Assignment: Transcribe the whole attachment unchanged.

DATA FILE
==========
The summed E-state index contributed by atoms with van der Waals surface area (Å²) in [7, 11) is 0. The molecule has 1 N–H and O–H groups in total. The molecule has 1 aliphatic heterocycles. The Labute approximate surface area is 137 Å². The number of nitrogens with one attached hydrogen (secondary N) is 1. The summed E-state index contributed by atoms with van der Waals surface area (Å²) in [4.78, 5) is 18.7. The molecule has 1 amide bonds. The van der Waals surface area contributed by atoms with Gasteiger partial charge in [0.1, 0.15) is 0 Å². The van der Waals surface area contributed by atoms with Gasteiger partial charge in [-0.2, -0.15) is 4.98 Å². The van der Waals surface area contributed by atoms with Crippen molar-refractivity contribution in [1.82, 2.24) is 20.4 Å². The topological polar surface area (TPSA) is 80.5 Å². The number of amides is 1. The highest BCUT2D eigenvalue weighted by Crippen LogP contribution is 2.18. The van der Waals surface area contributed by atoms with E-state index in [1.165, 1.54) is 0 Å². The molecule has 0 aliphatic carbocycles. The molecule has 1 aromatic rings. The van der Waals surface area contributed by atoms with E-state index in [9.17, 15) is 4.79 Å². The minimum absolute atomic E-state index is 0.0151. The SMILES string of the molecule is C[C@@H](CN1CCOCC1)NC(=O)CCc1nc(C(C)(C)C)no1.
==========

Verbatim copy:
The summed E-state index contributed by atoms with van der Waals surface area (Å²) in [7, 11) is 0. The molecule has 1 N–H and O–H groups in total. The molecule has 1 aliphatic heterocycles. The Labute approximate surface area is 137 Å². The number of nitrogens with one attached hydrogen (secondary N) is 1. The summed E-state index contributed by atoms with van der Waals surface area (Å²) in [4.78, 5) is 18.7. The molecule has 1 amide bonds. The van der Waals surface area contributed by atoms with Gasteiger partial charge in [0.1, 0.15) is 0 Å². The van der Waals surface area contributed by atoms with Gasteiger partial charge in [-0.2, -0.15) is 4.98 Å². The van der Waals surface area contributed by atoms with Crippen molar-refractivity contribution in [1.82, 2.24) is 20.4 Å². The topological polar surface area (TPSA) is 80.5 Å². The number of amides is 1. The highest BCUT2D eigenvalue weighted by Crippen LogP contribution is 2.18. The van der Waals surface area contributed by atoms with E-state index in [1.165, 1.54) is 0 Å². The molecule has 0 aliphatic carbocycles. The molecule has 1 aromatic rings. The van der Waals surface area contributed by atoms with E-state index in [9.17, 15) is 4.79 Å². The minimum absolute atomic E-state index is 0.0151. The SMILES string of the molecule is C[C@@H](CN1CCOCC1)NC(=O)CCc1nc(C(C)(C)C)no1.